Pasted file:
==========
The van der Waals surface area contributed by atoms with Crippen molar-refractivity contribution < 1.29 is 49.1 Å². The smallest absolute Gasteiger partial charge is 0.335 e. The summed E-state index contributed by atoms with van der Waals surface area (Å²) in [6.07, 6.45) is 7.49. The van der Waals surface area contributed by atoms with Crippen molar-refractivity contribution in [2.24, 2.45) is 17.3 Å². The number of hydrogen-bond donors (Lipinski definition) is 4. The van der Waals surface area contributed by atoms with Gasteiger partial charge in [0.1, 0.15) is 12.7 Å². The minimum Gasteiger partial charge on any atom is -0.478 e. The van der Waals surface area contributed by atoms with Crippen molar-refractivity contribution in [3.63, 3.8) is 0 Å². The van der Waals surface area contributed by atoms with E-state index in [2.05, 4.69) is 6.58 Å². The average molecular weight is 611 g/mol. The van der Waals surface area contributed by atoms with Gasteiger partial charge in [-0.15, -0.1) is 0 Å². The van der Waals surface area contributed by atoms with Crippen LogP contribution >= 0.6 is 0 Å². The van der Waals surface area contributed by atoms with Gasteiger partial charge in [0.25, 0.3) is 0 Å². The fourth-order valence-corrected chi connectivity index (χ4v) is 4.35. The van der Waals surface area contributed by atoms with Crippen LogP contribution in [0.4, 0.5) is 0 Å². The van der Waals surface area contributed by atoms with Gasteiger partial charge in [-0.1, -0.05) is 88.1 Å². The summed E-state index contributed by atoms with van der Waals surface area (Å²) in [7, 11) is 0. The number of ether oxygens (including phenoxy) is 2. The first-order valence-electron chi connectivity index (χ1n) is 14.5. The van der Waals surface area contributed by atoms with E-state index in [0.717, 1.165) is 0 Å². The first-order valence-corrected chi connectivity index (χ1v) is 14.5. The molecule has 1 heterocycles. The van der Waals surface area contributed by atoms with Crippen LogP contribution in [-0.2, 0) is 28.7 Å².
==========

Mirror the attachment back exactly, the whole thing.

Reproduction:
The van der Waals surface area contributed by atoms with Crippen molar-refractivity contribution < 1.29 is 49.1 Å². The smallest absolute Gasteiger partial charge is 0.335 e. The summed E-state index contributed by atoms with van der Waals surface area (Å²) in [6.07, 6.45) is 7.49. The van der Waals surface area contributed by atoms with Crippen molar-refractivity contribution in [2.24, 2.45) is 17.3 Å². The number of hydrogen-bond donors (Lipinski definition) is 4. The van der Waals surface area contributed by atoms with Gasteiger partial charge in [0.1, 0.15) is 12.7 Å². The minimum Gasteiger partial charge on any atom is -0.478 e. The van der Waals surface area contributed by atoms with Crippen molar-refractivity contribution in [3.63, 3.8) is 0 Å². The van der Waals surface area contributed by atoms with E-state index in [2.05, 4.69) is 6.58 Å². The average molecular weight is 611 g/mol. The van der Waals surface area contributed by atoms with Gasteiger partial charge in [-0.15, -0.1) is 0 Å². The van der Waals surface area contributed by atoms with Crippen LogP contribution >= 0.6 is 0 Å². The van der Waals surface area contributed by atoms with Gasteiger partial charge in [0.25, 0.3) is 0 Å². The fourth-order valence-corrected chi connectivity index (χ4v) is 4.35. The van der Waals surface area contributed by atoms with Crippen LogP contribution in [0.4, 0.5) is 0 Å². The van der Waals surface area contributed by atoms with Gasteiger partial charge in [-0.1, -0.05) is 88.1 Å². The summed E-state index contributed by atoms with van der Waals surface area (Å²) in [7, 11) is 0. The number of ether oxygens (including phenoxy) is 2. The first-order valence-electron chi connectivity index (χ1n) is 14.5. The van der Waals surface area contributed by atoms with E-state index in [0.717, 1.165) is 0 Å². The first-order valence-corrected chi connectivity index (χ1v) is 14.5. The molecule has 1 heterocycles. The van der Waals surface area contributed by atoms with Crippen LogP contribution in [-0.2, 0) is 28.7 Å².